Rhodes said her other favorite rescue liked to play Follow the Leader. She would sing, “We’re following the leader,” and the horse would bounce her ears with the rhythm of the song. Rhodes said the horse had a neurological issue and the game helped her work on muscle control.
Rhodes still strives for the dream that perhaps all rescuers want to achieve. “In the future, I would like to open my own rescue, but I still need to work on grants for funding.”
A sense of urgency
April Horowitz, who runs Heart of a Horse Rescue, realized that she needed to work with a veterinarian and relies on Dr. Kevin Smith, a mobile vet in Ventura.
“You have to find people around that will team up with you to take on some of these cases that were just heartbreaking,” Horowitz said. “When I see the animals I feel a sense of urgency, whatever it takes to get the horse comfortable and then healthy again. The next step is finding a forever home. If I can’t find a forever home, I find a location where they can live out the rest of their life in peace, get fed, not be neglected.”
Horowitz has found that the law tends to emphasize education over punishment. “Most of the people who abuse or neglect don’t get prosecuted, they get educated,” she said. “They get in a little bit of trouble, or sometimes they don’t get in trouble at all. There’s just so much abuse.”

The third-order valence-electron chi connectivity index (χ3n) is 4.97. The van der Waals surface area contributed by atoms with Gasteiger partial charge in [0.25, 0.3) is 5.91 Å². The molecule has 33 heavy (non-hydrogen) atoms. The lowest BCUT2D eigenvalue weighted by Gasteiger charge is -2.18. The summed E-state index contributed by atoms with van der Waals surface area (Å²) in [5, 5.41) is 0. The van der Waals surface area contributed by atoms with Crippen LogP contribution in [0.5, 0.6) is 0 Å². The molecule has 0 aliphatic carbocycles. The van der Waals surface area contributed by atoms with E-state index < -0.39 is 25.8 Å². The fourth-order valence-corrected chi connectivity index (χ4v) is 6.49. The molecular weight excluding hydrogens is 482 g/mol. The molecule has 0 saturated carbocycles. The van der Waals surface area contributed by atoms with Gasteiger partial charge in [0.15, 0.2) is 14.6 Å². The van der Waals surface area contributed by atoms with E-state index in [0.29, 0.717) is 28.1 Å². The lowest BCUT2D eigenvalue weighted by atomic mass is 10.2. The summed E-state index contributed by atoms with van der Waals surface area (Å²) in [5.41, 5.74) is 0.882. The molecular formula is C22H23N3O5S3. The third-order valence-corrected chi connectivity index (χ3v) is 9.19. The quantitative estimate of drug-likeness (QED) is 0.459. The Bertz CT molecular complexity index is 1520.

Horowitz tries to understand those who are so irresponsible, recognizing that the physical and financial demands of keeping a horse can be overwhelming for the unprepared. “I think people can neglect things when they get overwhelmed or financially strapped. People go into a space where they don’t want to deal with it. Some people, and I hate to say this, are just cold-hearted human beings. Doesn’t matter if they have money; they lose interest and are hard to deal with. It’s heartbreaking.”
Horowitz believes some people see having a horse as a novelty. “They will actually think of a horse as a machine; they don’t realize it has feelings. It gets scared, it gets lonely, it gets nervous, it wants to be loved. But it gets neglected.”
In the field
Bryan Bray is the field operations supervisor with the Ventura County Department of Animal Control, and has seen his share of neglected horses.
“In the past couple months we’ve had maybe three or four cases where we actually had to go out and talk to the animal owners and do a whole investigation on it,” Bray said. “We go out on every case to find out what is going on.”
Like Horowitz, he recognizes that economics often plays a role in neglect and abuse. “The high price of vet care is absolutely an impediment to caring for the animals,” Bray said. “We have created a task force within Ventura County through our department that includes the Humane Society, local law enforcement and equine officers from our department who have been trained in recognizing animal abuse and animal neglect.”
One bright spot in an otherwise disheartening story is that education seems to be working.
“Once the animal owner understands the severity of the issue, it makes me feel better when I see them actually take the initiative to get the proper care for that animal and rehabilitate that animal back to health,” Bray explains. “For the most part, people are cooperative.”